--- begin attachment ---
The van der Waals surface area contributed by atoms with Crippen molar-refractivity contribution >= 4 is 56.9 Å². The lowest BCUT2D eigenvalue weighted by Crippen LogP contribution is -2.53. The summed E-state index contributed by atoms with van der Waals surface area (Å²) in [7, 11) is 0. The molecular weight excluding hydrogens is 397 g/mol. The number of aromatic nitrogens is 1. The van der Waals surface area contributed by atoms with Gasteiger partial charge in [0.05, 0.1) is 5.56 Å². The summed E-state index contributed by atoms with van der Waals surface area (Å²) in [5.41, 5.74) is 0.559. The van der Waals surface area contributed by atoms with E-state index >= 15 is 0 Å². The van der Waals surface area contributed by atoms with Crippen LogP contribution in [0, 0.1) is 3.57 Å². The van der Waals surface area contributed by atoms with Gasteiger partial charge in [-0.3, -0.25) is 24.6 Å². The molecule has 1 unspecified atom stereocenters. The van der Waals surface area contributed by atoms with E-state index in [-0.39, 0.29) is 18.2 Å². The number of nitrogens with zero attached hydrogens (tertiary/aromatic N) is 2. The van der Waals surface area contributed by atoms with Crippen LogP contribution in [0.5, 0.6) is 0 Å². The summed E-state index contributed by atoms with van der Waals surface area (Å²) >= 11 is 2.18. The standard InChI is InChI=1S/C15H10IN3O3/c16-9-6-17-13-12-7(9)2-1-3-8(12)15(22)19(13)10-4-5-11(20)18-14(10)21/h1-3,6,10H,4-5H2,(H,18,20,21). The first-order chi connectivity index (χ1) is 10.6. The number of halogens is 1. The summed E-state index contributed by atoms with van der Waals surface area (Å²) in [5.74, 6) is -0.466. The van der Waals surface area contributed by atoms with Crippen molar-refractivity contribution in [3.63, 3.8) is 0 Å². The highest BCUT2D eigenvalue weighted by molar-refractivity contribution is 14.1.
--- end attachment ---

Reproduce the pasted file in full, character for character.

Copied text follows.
The van der Waals surface area contributed by atoms with Crippen molar-refractivity contribution >= 4 is 56.9 Å². The lowest BCUT2D eigenvalue weighted by Crippen LogP contribution is -2.53. The summed E-state index contributed by atoms with van der Waals surface area (Å²) in [7, 11) is 0. The molecular weight excluding hydrogens is 397 g/mol. The number of aromatic nitrogens is 1. The van der Waals surface area contributed by atoms with Gasteiger partial charge in [0.05, 0.1) is 5.56 Å². The summed E-state index contributed by atoms with van der Waals surface area (Å²) in [5.41, 5.74) is 0.559. The van der Waals surface area contributed by atoms with E-state index >= 15 is 0 Å². The van der Waals surface area contributed by atoms with Crippen LogP contribution in [0, 0.1) is 3.57 Å². The van der Waals surface area contributed by atoms with Gasteiger partial charge in [-0.3, -0.25) is 24.6 Å². The molecule has 1 unspecified atom stereocenters. The van der Waals surface area contributed by atoms with E-state index in [-0.39, 0.29) is 18.2 Å². The number of nitrogens with zero attached hydrogens (tertiary/aromatic N) is 2. The van der Waals surface area contributed by atoms with Crippen LogP contribution in [0.5, 0.6) is 0 Å². The summed E-state index contributed by atoms with van der Waals surface area (Å²) >= 11 is 2.18. The standard InChI is InChI=1S/C15H10IN3O3/c16-9-6-17-13-12-7(9)2-1-3-8(12)15(22)19(13)10-4-5-11(20)18-14(10)21/h1-3,6,10H,4-5H2,(H,18,20,21). The first-order chi connectivity index (χ1) is 10.6. The number of halogens is 1. The summed E-state index contributed by atoms with van der Waals surface area (Å²) in [5.74, 6) is -0.466. The van der Waals surface area contributed by atoms with Crippen molar-refractivity contribution in [3.63, 3.8) is 0 Å². The highest BCUT2D eigenvalue weighted by molar-refractivity contribution is 14.1.